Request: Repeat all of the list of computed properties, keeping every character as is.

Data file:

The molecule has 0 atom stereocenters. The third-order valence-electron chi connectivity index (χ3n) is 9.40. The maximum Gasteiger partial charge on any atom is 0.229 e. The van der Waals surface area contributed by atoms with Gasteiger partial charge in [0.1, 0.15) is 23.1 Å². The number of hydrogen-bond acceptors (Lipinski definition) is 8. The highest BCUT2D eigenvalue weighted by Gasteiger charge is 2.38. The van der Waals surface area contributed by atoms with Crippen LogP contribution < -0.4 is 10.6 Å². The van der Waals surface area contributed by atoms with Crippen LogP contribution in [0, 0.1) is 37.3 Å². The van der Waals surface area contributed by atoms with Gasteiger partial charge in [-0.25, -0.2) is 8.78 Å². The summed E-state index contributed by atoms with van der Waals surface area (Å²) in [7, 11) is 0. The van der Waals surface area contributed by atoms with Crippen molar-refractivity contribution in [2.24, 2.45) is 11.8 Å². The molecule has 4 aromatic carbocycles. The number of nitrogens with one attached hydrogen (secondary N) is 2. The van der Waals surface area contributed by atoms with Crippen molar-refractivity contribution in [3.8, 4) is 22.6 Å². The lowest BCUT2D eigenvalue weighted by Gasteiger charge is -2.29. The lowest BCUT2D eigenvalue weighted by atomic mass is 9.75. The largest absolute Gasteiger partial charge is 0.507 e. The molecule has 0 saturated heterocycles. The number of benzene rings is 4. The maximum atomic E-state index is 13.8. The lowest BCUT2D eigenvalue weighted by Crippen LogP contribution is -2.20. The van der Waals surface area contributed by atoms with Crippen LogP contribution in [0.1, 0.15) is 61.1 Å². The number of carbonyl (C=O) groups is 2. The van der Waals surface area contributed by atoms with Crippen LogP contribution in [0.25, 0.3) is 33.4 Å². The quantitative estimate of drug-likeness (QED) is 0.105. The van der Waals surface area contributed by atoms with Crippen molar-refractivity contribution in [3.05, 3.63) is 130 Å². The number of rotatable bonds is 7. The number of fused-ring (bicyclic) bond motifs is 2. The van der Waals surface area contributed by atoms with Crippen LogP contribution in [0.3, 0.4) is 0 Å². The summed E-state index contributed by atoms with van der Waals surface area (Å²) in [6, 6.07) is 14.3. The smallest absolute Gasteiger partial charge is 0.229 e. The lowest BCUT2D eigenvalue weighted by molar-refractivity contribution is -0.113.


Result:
The molecule has 0 atom stereocenters. The third-order valence-electron chi connectivity index (χ3n) is 9.40. The maximum Gasteiger partial charge on any atom is 0.229 e. The van der Waals surface area contributed by atoms with Gasteiger partial charge in [0.1, 0.15) is 23.1 Å². The number of hydrogen-bond acceptors (Lipinski definition) is 8. The highest BCUT2D eigenvalue weighted by Gasteiger charge is 2.38. The van der Waals surface area contributed by atoms with Crippen LogP contribution < -0.4 is 10.6 Å². The van der Waals surface area contributed by atoms with Crippen LogP contribution in [0, 0.1) is 37.3 Å². The van der Waals surface area contributed by atoms with Gasteiger partial charge in [-0.25, -0.2) is 8.78 Å². The summed E-state index contributed by atoms with van der Waals surface area (Å²) in [7, 11) is 0. The van der Waals surface area contributed by atoms with Crippen molar-refractivity contribution in [2.24, 2.45) is 11.8 Å². The molecule has 4 aromatic carbocycles. The number of nitrogens with one attached hydrogen (secondary N) is 2. The van der Waals surface area contributed by atoms with Crippen molar-refractivity contribution in [3.8, 4) is 22.6 Å². The lowest BCUT2D eigenvalue weighted by Gasteiger charge is -2.29. The lowest BCUT2D eigenvalue weighted by atomic mass is 9.75. The largest absolute Gasteiger partial charge is 0.507 e. The molecule has 0 saturated heterocycles. The number of benzene rings is 4. The maximum atomic E-state index is 13.8. The lowest BCUT2D eigenvalue weighted by Crippen LogP contribution is -2.20. The van der Waals surface area contributed by atoms with Crippen LogP contribution in [0.1, 0.15) is 61.1 Å². The number of carbonyl (C=O) groups is 2. The van der Waals surface area contributed by atoms with Crippen LogP contribution in [0.25, 0.3) is 33.4 Å². The quantitative estimate of drug-likeness (QED) is 0.105. The van der Waals surface area contributed by atoms with Crippen molar-refractivity contribution in [3.05, 3.63) is 130 Å². The number of rotatable bonds is 7. The number of fused-ring (bicyclic) bond motifs is 2. The van der Waals surface area contributed by atoms with Crippen LogP contribution in [0.3, 0.4) is 0 Å². The summed E-state index contributed by atoms with van der Waals surface area (Å²) in [6, 6.07) is 14.3. The smallest absolute Gasteiger partial charge is 0.229 e. The lowest BCUT2D eigenvalue weighted by molar-refractivity contribution is -0.113.